• KNYes, but now that I have my studio, SANDWICH, I have to get there by 9 a.m. for “Radio Gymnastics” (morning exercise) with other members. Since I started the studio I found morning to be very productive, for the first time in my life.
  • ABWhat made you think of assembling a team?
  • KNI started SANDWICH 5 years ago, after 3 years of my previous studio. I didn't plan on having a studio, but once I started many large scale projects poured in, so I couldn't manage them otherwise. Some people choose not to have their own studios and turn to production companies instead, like some of my friends. In my case, I participate in the whole process, from research and development to the final execution. I need to have my own team so I can share everything intuitively.
Direction, Ether. Installation view of “mission [SPACE×ART]—beyond cosmologies,” 2014, Museum of Contemporary Art Tokyo. Photo by Nobutada Omote/SANDWICH

Direction, Ether. Installation view of “mission [SPACE×ART]—beyond cosmologies,” 2014, Museum of Contemporary Art Tokyo. Photo: Nobutada Omote/SANDWICH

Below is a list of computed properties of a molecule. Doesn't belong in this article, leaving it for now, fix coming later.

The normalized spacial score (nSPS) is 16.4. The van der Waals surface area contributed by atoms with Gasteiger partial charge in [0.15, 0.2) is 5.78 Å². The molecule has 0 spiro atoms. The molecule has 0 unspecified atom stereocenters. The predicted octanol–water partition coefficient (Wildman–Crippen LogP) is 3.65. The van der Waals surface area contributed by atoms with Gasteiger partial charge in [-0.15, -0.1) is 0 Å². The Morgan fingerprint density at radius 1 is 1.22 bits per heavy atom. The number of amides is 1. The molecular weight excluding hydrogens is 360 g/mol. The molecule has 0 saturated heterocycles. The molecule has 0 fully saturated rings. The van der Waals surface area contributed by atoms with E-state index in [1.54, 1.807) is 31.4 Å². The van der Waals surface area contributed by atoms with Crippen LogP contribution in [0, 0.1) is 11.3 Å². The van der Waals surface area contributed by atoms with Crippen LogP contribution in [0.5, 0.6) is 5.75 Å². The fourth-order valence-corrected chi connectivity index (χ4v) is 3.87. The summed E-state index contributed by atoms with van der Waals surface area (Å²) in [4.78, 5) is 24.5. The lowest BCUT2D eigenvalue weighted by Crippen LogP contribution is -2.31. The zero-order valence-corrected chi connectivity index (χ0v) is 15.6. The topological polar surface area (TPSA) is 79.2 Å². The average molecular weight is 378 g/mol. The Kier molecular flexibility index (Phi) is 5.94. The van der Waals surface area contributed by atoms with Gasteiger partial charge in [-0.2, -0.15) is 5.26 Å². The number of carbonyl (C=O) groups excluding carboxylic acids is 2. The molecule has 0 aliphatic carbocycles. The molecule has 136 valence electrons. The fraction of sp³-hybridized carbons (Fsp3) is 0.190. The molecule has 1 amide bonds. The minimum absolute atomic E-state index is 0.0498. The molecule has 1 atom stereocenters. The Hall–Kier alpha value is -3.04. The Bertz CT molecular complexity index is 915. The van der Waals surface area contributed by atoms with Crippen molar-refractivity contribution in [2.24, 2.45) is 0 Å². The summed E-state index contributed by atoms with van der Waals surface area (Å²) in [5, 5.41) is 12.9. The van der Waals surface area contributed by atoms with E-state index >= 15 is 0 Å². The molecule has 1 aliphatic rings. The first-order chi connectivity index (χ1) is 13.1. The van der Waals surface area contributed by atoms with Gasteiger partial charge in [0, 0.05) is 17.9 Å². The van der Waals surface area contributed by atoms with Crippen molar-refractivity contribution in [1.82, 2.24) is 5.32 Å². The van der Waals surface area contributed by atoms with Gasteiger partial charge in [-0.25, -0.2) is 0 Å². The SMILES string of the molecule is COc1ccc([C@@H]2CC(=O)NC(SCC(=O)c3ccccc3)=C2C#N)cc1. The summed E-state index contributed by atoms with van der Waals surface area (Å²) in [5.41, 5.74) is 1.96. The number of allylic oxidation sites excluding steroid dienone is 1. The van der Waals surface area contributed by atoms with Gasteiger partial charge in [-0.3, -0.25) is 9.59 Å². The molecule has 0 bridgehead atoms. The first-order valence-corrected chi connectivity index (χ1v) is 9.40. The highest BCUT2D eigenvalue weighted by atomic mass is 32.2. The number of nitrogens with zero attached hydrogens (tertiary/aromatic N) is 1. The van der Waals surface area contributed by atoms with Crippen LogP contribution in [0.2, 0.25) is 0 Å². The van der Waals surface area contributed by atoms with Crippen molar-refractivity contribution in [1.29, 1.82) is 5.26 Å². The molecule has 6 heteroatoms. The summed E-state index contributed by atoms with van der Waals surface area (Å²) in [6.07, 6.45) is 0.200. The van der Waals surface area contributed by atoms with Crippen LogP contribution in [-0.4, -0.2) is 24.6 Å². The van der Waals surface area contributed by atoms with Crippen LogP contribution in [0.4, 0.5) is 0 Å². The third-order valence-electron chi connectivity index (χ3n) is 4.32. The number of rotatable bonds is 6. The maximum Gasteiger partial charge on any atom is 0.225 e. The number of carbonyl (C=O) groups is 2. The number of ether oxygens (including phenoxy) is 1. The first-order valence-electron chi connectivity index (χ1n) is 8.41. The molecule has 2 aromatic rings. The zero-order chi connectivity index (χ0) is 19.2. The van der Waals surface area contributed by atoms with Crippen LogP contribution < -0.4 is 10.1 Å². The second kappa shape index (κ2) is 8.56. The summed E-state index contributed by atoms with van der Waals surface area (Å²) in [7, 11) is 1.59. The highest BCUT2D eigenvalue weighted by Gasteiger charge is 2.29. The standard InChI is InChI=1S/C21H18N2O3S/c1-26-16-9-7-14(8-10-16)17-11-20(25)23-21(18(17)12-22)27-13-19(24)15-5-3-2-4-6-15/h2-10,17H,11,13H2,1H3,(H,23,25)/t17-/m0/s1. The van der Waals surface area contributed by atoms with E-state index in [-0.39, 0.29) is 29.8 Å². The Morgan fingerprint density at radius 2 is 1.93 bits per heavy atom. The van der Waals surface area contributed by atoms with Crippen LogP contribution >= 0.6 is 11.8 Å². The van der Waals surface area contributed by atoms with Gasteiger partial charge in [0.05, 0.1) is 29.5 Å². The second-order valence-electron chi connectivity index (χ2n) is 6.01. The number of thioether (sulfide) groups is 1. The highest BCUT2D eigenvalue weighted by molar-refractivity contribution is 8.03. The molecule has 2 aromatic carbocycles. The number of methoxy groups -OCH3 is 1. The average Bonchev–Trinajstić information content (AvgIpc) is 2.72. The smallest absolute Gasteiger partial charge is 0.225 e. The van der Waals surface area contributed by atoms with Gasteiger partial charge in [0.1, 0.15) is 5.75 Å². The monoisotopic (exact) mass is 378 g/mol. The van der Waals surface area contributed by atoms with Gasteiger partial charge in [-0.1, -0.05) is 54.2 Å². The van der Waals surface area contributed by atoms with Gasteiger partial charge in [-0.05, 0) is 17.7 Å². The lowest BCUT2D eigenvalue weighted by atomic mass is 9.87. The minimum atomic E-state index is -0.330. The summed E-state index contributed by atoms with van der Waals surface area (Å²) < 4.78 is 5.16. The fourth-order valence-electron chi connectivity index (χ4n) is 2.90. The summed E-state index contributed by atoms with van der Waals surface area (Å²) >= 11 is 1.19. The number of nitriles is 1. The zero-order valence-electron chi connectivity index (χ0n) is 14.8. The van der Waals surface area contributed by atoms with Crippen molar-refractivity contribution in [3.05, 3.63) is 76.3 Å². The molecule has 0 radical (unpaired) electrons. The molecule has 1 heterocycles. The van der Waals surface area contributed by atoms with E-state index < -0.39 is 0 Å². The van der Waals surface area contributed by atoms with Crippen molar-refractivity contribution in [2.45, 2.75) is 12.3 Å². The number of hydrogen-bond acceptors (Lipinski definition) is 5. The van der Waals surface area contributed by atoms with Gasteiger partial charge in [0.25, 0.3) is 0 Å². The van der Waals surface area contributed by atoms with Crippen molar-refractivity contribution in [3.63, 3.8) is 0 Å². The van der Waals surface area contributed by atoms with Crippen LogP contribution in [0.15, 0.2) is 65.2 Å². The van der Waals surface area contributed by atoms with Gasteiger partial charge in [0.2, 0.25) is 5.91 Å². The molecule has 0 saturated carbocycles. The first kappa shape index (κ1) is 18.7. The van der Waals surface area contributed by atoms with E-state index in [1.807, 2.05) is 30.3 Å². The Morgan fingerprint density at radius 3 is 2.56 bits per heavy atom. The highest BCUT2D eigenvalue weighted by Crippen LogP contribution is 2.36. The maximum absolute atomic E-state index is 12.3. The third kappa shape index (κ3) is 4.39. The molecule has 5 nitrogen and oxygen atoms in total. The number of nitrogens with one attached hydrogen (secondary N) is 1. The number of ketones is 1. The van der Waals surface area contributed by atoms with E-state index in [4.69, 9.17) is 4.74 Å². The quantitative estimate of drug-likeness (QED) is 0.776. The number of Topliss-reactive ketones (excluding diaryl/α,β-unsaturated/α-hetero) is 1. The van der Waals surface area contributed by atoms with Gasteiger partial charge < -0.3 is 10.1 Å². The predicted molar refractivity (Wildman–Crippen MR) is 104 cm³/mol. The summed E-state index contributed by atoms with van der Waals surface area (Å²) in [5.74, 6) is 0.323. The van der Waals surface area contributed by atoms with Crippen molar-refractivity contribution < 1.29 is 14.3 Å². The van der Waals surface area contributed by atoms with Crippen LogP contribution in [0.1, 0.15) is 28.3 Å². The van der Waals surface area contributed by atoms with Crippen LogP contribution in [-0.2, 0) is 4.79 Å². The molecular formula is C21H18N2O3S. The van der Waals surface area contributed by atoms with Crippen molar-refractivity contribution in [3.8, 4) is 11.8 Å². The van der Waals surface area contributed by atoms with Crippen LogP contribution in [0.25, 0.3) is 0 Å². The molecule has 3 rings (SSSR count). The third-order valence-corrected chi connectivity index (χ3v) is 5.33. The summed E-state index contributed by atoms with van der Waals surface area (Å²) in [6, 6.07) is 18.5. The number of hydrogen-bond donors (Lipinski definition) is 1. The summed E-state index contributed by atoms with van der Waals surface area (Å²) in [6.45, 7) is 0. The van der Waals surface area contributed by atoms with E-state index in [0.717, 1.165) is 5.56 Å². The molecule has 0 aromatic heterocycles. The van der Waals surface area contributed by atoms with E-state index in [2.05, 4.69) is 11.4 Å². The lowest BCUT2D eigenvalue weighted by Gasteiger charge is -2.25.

• ABWhat is the most important quality for an artist?
  • KNKeep on making art. To have a free flow of ideas without looking for what to make next. I like people with original vision, those who connect with the world, as opposed to straightforward self-expression. You mentioned gravity, I think of expression as such—a natural phenomenon.
  • ABThat's something I wanted to ask, your approach is rather impersonal, almost detached.
  • KNI think it's not enough to just express oneself in art today. Art as self-expression has been already over-exploited by former generations. I think we're heading for a different type of art, not where artists convey their own narratives, experiences and ideas within one’s closed shell. I think of self more like a filter, or a catalyst of one's own experiences, a platform for expression. Self is no longer a theme, not even necessarily an individual. We can work in a group, with people from entirely different fields. I see it happening everywhere, it changes the very core of art making.
  • ABDo you have a hobby?